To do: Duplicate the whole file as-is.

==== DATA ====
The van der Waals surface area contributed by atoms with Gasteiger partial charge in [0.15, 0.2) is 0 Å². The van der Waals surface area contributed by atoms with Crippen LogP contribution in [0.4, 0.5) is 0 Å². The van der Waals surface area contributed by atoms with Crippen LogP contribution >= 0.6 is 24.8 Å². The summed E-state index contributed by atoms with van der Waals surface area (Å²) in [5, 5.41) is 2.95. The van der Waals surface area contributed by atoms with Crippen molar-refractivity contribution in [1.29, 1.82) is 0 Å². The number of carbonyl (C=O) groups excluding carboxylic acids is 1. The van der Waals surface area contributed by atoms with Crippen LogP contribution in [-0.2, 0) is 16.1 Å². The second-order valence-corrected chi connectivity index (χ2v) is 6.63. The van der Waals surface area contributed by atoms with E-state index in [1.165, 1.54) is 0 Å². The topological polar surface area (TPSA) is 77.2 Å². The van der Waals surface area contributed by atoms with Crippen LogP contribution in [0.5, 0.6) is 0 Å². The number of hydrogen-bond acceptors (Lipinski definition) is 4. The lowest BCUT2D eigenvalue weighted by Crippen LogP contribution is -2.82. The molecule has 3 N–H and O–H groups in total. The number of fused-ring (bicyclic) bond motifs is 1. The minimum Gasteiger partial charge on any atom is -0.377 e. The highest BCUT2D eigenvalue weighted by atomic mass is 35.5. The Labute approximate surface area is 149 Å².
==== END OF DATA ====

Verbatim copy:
The van der Waals surface area contributed by atoms with Gasteiger partial charge in [0.15, 0.2) is 0 Å². The van der Waals surface area contributed by atoms with Crippen LogP contribution in [0.4, 0.5) is 0 Å². The van der Waals surface area contributed by atoms with Crippen LogP contribution >= 0.6 is 24.8 Å². The summed E-state index contributed by atoms with van der Waals surface area (Å²) in [5, 5.41) is 2.95. The van der Waals surface area contributed by atoms with Crippen molar-refractivity contribution in [1.29, 1.82) is 0 Å². The number of carbonyl (C=O) groups excluding carboxylic acids is 1. The van der Waals surface area contributed by atoms with Crippen LogP contribution in [-0.2, 0) is 16.1 Å². The second-order valence-corrected chi connectivity index (χ2v) is 6.63. The van der Waals surface area contributed by atoms with E-state index in [1.165, 1.54) is 0 Å². The topological polar surface area (TPSA) is 77.2 Å². The van der Waals surface area contributed by atoms with Crippen LogP contribution in [0.5, 0.6) is 0 Å². The number of hydrogen-bond acceptors (Lipinski definition) is 4. The lowest BCUT2D eigenvalue weighted by Crippen LogP contribution is -2.82. The molecule has 3 N–H and O–H groups in total. The number of fused-ring (bicyclic) bond motifs is 1. The minimum Gasteiger partial charge on any atom is -0.377 e. The highest BCUT2D eigenvalue weighted by atomic mass is 35.5. The Labute approximate surface area is 149 Å².